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Surface-mediated priming during in vitro generation of monocyte-derived dendritic cells

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Böhm,  Heike
Cellular Biophysics, Max Planck Institute for Medical Research, Max Planck Society;
Biophysical Chemistry, Institute of Physical Chemistry, University of Heidelberg, 69120 Heidelberg, Germany;

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Spatz,  Joachim P.
Cellular Biophysics, Max Planck Institute for Medical Research, Max Planck Society;
Biophysical Chemistry, Institute of Physical Chemistry, University of Heidelberg, 69120 Heidelberg, Germany;

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Citation

Sauter, A., Mc Duffie, Y., Böhm, H., Martinez, A., Spatz, J. P., & Appel, S. (2015). Surface-mediated priming during in vitro generation of monocyte-derived dendritic cells. Scandinavian Journal of Immunology, 81(1), 56-65. doi:10.1111/sji.12246.


Cite as: http://hdl.handle.net/11858/00-001M-0000-0024-C23C-6
Abstract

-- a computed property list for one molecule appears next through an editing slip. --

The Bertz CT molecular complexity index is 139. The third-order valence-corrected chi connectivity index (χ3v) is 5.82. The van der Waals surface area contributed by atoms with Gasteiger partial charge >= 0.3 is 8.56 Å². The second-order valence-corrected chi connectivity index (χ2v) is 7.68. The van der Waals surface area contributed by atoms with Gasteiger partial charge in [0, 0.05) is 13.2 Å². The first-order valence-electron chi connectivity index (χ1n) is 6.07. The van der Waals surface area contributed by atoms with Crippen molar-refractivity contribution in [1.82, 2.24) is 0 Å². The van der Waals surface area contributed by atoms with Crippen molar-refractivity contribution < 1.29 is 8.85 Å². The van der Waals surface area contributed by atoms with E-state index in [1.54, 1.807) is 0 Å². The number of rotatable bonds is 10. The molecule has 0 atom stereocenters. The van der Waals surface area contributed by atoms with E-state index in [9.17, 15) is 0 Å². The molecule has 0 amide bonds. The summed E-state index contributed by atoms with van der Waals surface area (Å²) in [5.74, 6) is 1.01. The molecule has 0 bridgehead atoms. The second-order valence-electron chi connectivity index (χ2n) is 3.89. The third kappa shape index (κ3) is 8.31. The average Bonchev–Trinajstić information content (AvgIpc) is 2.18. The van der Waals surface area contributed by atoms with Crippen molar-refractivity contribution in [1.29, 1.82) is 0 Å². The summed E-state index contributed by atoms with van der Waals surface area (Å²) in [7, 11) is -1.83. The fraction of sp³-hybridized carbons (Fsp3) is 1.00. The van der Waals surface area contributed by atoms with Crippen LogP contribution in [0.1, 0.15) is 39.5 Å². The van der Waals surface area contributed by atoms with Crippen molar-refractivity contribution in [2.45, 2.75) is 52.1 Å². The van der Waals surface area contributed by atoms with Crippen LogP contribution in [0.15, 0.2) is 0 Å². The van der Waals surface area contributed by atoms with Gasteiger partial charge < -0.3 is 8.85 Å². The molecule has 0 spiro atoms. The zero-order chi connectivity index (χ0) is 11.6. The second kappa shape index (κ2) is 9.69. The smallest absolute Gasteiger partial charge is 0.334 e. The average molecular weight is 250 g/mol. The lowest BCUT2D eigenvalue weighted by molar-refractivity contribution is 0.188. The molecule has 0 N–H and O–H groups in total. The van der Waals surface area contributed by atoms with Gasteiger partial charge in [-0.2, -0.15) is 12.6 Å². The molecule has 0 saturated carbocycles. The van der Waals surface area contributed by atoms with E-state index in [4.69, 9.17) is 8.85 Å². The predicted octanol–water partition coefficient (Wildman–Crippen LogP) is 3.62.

Ex vivo-generated human dendritic cells (DC) are most commonly generated from monocytes using standard cell culture dishes. To elucidate the effect of the plastic surface during the differentiation process, we compared a standard adhesive plastic dish with four different mainly non-adherent surfaces. Untouched monocytes were cultured for 3 days in the presence of IL-4 and GM-CSF. Time-lapse videos were recorded, and the phenotype of the cells was analysed by flow cytometry. The cytokine profiles were analysed using a 25-plex cytokine assay. The use of non-adherent surfaces led to a significant reduction in expression of CD14 and CD38, and a significant increase in expression of CD86 compared to standard culture dishes. Expression levels of DC-SIGN and PD-L2 were reduced significantly on cells cultured on non-adherent surfaces. The cytokine production was independent on the surface used. The surface-mediated priming should therefore be considered when aiming to induce specific immune responses. This is especially important with regard to DC-based immunotherapy, where an adjustment of the surface during the DC generation process might have highly beneficial effects.